(pictured above: Chris Morrow (far R) with other supernumeraries during Austin Opera’s Carmen, November 2017.)

By: Chris Morrow, Senior Developer at inQuest, Founding Volunteer Instructor at Code2College, and Austin Opera Supernumerary

Like most software developers, I spend a lot of my day staring at a screen. “How am I going to write this?” or “Why is this not working!?” are pretty common thoughts as I’m racking my brain to find elegant solutions for the project I’m working on. After a while, it gets tiresome, and I need a change of pace before diving right back in. I find it’s easier to stay focused and centered on my work by having a hobby. For me, one of those hobbies is performing with Austin Opera.

What do you do in an Opera?
I do have some musical training and background; however, I don’t sing in the opera. I’m what’s called a “supernumerary,” which is like being an extra in a movie or TV show (non-speaking or non-singing part). You can usually find me on stage as a waiter, soldier, or guard. I’ve had to learn to sword fight for a scene on stage, I drove a pedicab, pretended to beat someone up, fired muskets, and climbed over a wall on a ladder. I’ve carried spears, halberts, swords, tables, chairs, ropes, lanterns, and even an opera singer. I’ve worn big, heavy coats, armor, hospital scrubs, overalls, capes, masks, fake mustaches and beards, lots of different hats, and more tights than I can remember. For one opera, I even had to grow a real mustache. I’ve also had to learn how to put on my own makeup, something I had no idea how to do before I started doing opera. I’ve enjoyed my experiences so far, and it’s also just a tremendous honor to be on stage with such tremendous artists for each production. My roles in the opera have also led me to a lot of new great friendships too.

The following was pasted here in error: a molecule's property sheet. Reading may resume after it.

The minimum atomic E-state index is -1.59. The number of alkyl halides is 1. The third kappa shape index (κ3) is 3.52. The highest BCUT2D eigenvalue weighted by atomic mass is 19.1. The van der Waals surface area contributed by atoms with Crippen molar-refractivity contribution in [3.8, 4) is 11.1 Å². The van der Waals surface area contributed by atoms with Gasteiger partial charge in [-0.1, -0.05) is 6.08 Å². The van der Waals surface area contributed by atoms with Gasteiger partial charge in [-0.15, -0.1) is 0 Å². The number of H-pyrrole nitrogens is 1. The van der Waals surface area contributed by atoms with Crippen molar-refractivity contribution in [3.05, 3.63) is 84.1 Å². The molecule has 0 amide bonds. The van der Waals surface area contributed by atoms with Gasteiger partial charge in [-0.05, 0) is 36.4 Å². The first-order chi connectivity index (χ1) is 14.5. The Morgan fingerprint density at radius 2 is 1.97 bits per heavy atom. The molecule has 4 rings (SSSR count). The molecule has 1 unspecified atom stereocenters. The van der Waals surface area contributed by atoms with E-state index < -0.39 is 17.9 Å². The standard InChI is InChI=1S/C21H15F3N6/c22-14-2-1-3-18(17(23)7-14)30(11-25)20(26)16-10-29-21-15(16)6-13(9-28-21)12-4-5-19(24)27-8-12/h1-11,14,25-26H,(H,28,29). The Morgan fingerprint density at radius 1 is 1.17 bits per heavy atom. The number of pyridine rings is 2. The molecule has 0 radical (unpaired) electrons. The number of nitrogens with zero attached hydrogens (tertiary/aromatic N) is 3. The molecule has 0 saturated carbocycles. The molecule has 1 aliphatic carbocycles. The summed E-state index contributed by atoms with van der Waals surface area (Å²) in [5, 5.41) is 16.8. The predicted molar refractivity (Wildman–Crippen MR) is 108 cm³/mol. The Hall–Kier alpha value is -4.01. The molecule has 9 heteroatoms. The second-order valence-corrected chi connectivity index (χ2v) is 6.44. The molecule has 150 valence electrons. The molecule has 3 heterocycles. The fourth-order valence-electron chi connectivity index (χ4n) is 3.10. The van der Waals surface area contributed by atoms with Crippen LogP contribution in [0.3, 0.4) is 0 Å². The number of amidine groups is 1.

How did you get involved with the Opera?
I first got involved with the opera in 2012. When I initially moved to Austin, my wife got a job working for Austin Opera in 2011. While watching one of the operas, my wife pointed out that one of her friends was on stage as one of the main character’s handmaidens. “She’s a supernumerary, which is like being an extra in a movie,” she explained. I had done a little bit of acting before and enjoyed it, so I told her if they needed someone in an upcoming opera, to let them know that I’m interested. About a month later, I got an email asking if I was available because someone had dropped out at the last minute, and they needed someone to start rehearsals the next day. After checking with my boss first, I agreed, and luckily, I also fit into the costume. Since my first production, I’ve been in 13 operas and hope to keep doing more.

Morrow (L) carrying Gilda away in Verdi’s Rigoletto.

What is it like being in an Opera and on stage?
It’s a lot of work to put on an opera. The performance is like a perfectly timed machine, requiring a ton of coordination by everyone involved. There are multiple elements that go into putting together an opera production: principal singers/soloists, chorus, stage/scenery, stage crew, assistant stage managers, conductor, orchestra, lighting designers, costume dressers, and other essential personnel. I personally have to memorize several movements across the stage, which props to pick up when, how to interact with other characters, and what to do with my facial expressions and body language.

For each opera production, I am assigned a specific time when I need to arrive (a.k.a. “call time”). When I arrive, I sign in to mark my attendance and then head directly to the dressing rooms. Most of the time, I share a dressing room with the other supernumeraries or men’s chorus, where I have my own chair, makeup, and hanger space to store my costumes. After applying my stage makeup, I head to the wig room, where the stylists help me put on my wig. Wigs and costumes never leave the backstage area, and we are not allowed to put on our own wigs, to make sure that they will stay clean and in good condition for the duration of the performance. The wigs might also be reused for other productions later, which is another reason that only wig and makeup staff handle the wigs.